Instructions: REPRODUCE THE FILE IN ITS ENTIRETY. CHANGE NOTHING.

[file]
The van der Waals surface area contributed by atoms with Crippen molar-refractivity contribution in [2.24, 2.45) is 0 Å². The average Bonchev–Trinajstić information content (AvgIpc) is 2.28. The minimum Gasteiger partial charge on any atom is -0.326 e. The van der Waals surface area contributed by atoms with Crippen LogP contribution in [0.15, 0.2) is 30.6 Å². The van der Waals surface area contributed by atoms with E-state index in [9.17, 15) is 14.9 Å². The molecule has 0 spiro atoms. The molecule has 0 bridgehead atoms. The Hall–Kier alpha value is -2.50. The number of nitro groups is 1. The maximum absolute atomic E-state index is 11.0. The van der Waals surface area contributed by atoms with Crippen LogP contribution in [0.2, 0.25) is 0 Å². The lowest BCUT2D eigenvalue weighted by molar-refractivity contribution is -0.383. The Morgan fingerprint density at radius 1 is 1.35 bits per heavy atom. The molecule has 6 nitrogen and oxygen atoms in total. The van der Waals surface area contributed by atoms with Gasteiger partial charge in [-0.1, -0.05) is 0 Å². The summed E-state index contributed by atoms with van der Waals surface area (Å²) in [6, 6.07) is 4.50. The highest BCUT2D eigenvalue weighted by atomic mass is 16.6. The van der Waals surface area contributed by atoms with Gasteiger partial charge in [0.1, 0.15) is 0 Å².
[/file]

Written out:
The van der Waals surface area contributed by atoms with Crippen molar-refractivity contribution in [2.24, 2.45) is 0 Å². The average Bonchev–Trinajstić information content (AvgIpc) is 2.28. The minimum Gasteiger partial charge on any atom is -0.326 e. The van der Waals surface area contributed by atoms with Crippen LogP contribution in [0.15, 0.2) is 30.6 Å². The van der Waals surface area contributed by atoms with E-state index in [9.17, 15) is 14.9 Å². The molecule has 0 spiro atoms. The molecule has 0 bridgehead atoms. The Hall–Kier alpha value is -2.50. The number of nitro groups is 1. The maximum absolute atomic E-state index is 11.0. The van der Waals surface area contributed by atoms with Crippen LogP contribution in [0.2, 0.25) is 0 Å². The lowest BCUT2D eigenvalue weighted by molar-refractivity contribution is -0.383. The Morgan fingerprint density at radius 1 is 1.35 bits per heavy atom. The molecule has 6 nitrogen and oxygen atoms in total. The van der Waals surface area contributed by atoms with Gasteiger partial charge in [-0.1, -0.05) is 0 Å². The summed E-state index contributed by atoms with van der Waals surface area (Å²) in [6, 6.07) is 4.50. The highest BCUT2D eigenvalue weighted by atomic mass is 16.6. The van der Waals surface area contributed by atoms with Gasteiger partial charge in [0.1, 0.15) is 0 Å².